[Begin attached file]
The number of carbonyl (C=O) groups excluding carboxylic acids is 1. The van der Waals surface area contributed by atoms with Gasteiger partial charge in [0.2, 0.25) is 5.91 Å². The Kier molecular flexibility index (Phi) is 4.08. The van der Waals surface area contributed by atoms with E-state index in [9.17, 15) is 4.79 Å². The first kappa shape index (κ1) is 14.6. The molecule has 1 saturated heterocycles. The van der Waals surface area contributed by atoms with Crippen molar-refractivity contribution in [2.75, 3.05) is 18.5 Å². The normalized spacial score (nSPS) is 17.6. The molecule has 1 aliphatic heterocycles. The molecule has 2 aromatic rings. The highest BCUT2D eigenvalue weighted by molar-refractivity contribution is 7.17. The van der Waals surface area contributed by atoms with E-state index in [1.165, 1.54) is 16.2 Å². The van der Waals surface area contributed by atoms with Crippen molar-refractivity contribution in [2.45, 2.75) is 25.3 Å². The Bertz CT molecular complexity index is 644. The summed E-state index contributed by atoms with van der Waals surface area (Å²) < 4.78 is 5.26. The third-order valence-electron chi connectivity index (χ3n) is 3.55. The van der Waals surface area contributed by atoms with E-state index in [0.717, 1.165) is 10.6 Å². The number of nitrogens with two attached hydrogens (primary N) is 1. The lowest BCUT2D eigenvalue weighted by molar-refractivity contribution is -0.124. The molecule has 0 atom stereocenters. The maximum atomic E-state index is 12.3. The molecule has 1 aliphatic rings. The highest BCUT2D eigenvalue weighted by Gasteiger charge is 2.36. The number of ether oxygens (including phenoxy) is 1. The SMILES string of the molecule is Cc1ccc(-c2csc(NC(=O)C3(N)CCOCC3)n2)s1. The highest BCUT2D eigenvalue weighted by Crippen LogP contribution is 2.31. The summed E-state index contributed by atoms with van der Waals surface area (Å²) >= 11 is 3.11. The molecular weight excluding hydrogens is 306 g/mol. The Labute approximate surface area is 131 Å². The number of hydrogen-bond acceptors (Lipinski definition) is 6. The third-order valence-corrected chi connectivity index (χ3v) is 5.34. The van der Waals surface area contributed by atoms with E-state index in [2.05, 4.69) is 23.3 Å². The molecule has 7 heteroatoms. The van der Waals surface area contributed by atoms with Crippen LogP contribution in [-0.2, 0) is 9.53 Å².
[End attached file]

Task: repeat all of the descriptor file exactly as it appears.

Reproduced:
The number of carbonyl (C=O) groups excluding carboxylic acids is 1. The van der Waals surface area contributed by atoms with Gasteiger partial charge in [0.2, 0.25) is 5.91 Å². The Kier molecular flexibility index (Phi) is 4.08. The van der Waals surface area contributed by atoms with E-state index in [9.17, 15) is 4.79 Å². The first kappa shape index (κ1) is 14.6. The molecule has 1 saturated heterocycles. The van der Waals surface area contributed by atoms with Crippen molar-refractivity contribution in [2.75, 3.05) is 18.5 Å². The normalized spacial score (nSPS) is 17.6. The molecule has 1 aliphatic heterocycles. The molecule has 2 aromatic rings. The highest BCUT2D eigenvalue weighted by molar-refractivity contribution is 7.17. The van der Waals surface area contributed by atoms with E-state index in [1.165, 1.54) is 16.2 Å². The van der Waals surface area contributed by atoms with Crippen molar-refractivity contribution in [2.45, 2.75) is 25.3 Å². The Bertz CT molecular complexity index is 644. The summed E-state index contributed by atoms with van der Waals surface area (Å²) < 4.78 is 5.26. The third-order valence-electron chi connectivity index (χ3n) is 3.55. The van der Waals surface area contributed by atoms with E-state index in [0.717, 1.165) is 10.6 Å². The number of nitrogens with two attached hydrogens (primary N) is 1. The lowest BCUT2D eigenvalue weighted by molar-refractivity contribution is -0.124. The molecule has 0 atom stereocenters. The maximum atomic E-state index is 12.3. The molecule has 1 aliphatic rings. The highest BCUT2D eigenvalue weighted by Gasteiger charge is 2.36. The number of ether oxygens (including phenoxy) is 1. The SMILES string of the molecule is Cc1ccc(-c2csc(NC(=O)C3(N)CCOCC3)n2)s1. The highest BCUT2D eigenvalue weighted by Crippen LogP contribution is 2.31. The summed E-state index contributed by atoms with van der Waals surface area (Å²) >= 11 is 3.11. The molecular weight excluding hydrogens is 306 g/mol. The Labute approximate surface area is 131 Å². The number of hydrogen-bond acceptors (Lipinski definition) is 6. The third-order valence-corrected chi connectivity index (χ3v) is 5.34. The van der Waals surface area contributed by atoms with E-state index in [2.05, 4.69) is 23.3 Å². The molecule has 7 heteroatoms. The van der Waals surface area contributed by atoms with Crippen LogP contribution in [-0.2, 0) is 9.53 Å².